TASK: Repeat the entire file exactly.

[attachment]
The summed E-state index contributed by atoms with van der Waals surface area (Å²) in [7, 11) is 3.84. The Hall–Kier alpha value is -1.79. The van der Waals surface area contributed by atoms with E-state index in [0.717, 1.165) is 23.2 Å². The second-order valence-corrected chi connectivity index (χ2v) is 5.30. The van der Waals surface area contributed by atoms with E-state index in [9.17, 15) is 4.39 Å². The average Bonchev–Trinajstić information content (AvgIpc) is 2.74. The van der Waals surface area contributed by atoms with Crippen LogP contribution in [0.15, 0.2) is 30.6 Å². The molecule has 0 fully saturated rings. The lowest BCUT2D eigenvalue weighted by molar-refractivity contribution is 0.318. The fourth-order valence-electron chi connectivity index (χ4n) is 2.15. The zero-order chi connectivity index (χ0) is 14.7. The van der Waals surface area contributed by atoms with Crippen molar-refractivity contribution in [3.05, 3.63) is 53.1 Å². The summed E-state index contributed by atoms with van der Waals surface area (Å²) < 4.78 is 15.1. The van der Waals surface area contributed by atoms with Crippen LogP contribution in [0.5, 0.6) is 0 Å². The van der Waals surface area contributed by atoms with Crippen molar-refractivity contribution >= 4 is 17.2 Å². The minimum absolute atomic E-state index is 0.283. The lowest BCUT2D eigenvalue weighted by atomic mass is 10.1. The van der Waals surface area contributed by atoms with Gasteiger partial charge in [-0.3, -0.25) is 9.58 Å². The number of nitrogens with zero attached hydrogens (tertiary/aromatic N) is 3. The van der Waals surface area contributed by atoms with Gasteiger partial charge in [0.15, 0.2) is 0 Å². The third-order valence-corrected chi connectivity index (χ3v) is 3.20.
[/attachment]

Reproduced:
The summed E-state index contributed by atoms with van der Waals surface area (Å²) in [7, 11) is 3.84. The Hall–Kier alpha value is -1.79. The van der Waals surface area contributed by atoms with E-state index in [0.717, 1.165) is 23.2 Å². The second-order valence-corrected chi connectivity index (χ2v) is 5.30. The van der Waals surface area contributed by atoms with E-state index in [9.17, 15) is 4.39 Å². The average Bonchev–Trinajstić information content (AvgIpc) is 2.74. The van der Waals surface area contributed by atoms with Crippen LogP contribution in [0.15, 0.2) is 30.6 Å². The molecule has 0 fully saturated rings. The lowest BCUT2D eigenvalue weighted by molar-refractivity contribution is 0.318. The fourth-order valence-electron chi connectivity index (χ4n) is 2.15. The zero-order chi connectivity index (χ0) is 14.7. The van der Waals surface area contributed by atoms with Crippen molar-refractivity contribution in [3.05, 3.63) is 53.1 Å². The summed E-state index contributed by atoms with van der Waals surface area (Å²) < 4.78 is 15.1. The van der Waals surface area contributed by atoms with Crippen LogP contribution in [0.5, 0.6) is 0 Å². The van der Waals surface area contributed by atoms with Crippen molar-refractivity contribution >= 4 is 17.2 Å². The minimum absolute atomic E-state index is 0.283. The lowest BCUT2D eigenvalue weighted by atomic mass is 10.1. The van der Waals surface area contributed by atoms with Gasteiger partial charge in [-0.3, -0.25) is 9.58 Å². The number of nitrogens with zero attached hydrogens (tertiary/aromatic N) is 3. The van der Waals surface area contributed by atoms with Gasteiger partial charge in [0.15, 0.2) is 0 Å². The third-order valence-corrected chi connectivity index (χ3v) is 3.20.